Powers of Attorney

For some people, getting older means more than just experiencing the odd ‘senior moment’. If someone loses the mental capacity to take decisions about their finances and property, there can be serious legal and practical problems.

A Power of Attorney is a legal document in which you appoint people you trust to look after your finances and other affairs if you’re unable to do so. It’s also the only way to get banks, utility companies and other organisations to deal with a third party on your behalf. There are various types to suit your particular requirements:

General Power of Attorney

The simplest form, this lasts for only one year. What’s more, it becomes invalid if the person loses their mental capacity – in other words, when you most need it.

Lasting Power of Attorney (LPA)

There are two types of LPA. With a Property and Financial Affairs LPA, you appoint your attorney to look after your property and financial affairs; a Health and Welfare LPA allows them to make decisions about your healthcare and personal welfare.

The person (or people) must act in your best interests. Before they can act, the LPA must be registered with the Court of Protection: we can take care of the formalities.

By taking out an LPA you can:

  • give yourself peace of mind by knowing that someone you trust will take of your affairs if you’re ever unable to do so
  • give your family peace of mind by knowing they can manage your affairs on your behalf if it ever becomes necessary

If you lose your mental capacity, or become unable to look after your affairs, but don’t have an LPA, the Court of Protection can appoint a Deputy to make decisions on your behalf. This takes time, costs money, and may place your affairs in the hands of someone you would not have chosen yourself.

What happens if I am unable to make decisions for myself in the future?

If you lose capacity before you make a Lasting Power of Attorney then your family will have to go to court to obtain a Deputyship. This process can be lengthy and more expensive.

What is the value in using a solicitor to deal with Lasting Powers of Attorney?

  • We provide advice about and explain the purposes of an LPA
  • We create good quality, accurate LPAs
  • We support the donor to make the best choice of attorney
  • We take on roles in the LPA- for example, certificate provider, witness and attorney (where appropriate)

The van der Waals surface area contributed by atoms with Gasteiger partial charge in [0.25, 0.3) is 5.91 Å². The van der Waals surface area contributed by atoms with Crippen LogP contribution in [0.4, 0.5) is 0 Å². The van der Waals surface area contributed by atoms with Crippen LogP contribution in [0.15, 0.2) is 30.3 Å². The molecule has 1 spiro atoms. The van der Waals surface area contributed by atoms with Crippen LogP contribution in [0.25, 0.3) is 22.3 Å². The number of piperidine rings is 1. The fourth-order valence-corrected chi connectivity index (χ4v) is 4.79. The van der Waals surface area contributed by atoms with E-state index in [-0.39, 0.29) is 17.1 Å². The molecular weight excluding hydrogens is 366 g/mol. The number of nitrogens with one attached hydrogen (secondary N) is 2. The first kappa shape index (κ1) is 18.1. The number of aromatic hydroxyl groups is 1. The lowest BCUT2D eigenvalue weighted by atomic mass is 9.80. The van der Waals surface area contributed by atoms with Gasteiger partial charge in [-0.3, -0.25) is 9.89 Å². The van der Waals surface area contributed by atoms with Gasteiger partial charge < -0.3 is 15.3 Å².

• We carry out risk assessments, safeguarding vulnerable clients 
  • We can arrange capacity assessments with medical professionals if needed
  • We deal with the Office of the Public Guardian and applications to register the LPAs 
  • We provide support which includes:
    • Reducing stress for the donor
    • Providing peace of mind
    • Helping clients who don’t have access to computers to make an LPA

What is a Health and Welfare Lasting Power of Attorney?

This type of LPA can only be used if you lose your mental capacity. Attorneys can make decisions about:

  • Medical treatment
  • Diet
  • Dress 
  • Whether you continue to live at home or move to a care home
  • End of life wishes

What is a Property and Financial Affairs Lasting Power of Attorney?

This type of LPA can be used even if you have your mental capacity. This is handy if you no longer want to manage your finances or find it difficult to do so due to physical incapacity etc. Your attorneys can for example: 

  • Pay bills 
  • Collect benefits
  • Sell a house
  • Invest money

Why is it a good idea to make a Lasting Power of Attorney (LPA)?

An LPA is a legal document that allows you to choose who you would like to make decisions on your behalf. The attorneys are usually trusted friends or family members who will run your affairs, pay bills, etc. An LPA can only be completed when you have mental capacity and is only usually used if you lose capacity. There are 2 types of LPA which appoint attorneys to make decisions on your behalf, one for Property and Financial Affairs and one for Health and Welfare. In all circumstances, the attorney must act in your best interests.

Enduring Power of Attorney (EPA)

A change in the law means it’s no longer possible to take out a new EPA; however, existing ones remain valid. An EPA must be registered with the Court of Protection if the person who made it loses their mental capacity: we can deal with the registration formalities for you.

Whichever type of LPA you choose, we’ll store it securely and free of charge as part of our service.

For more information on Power of Attorney please contact us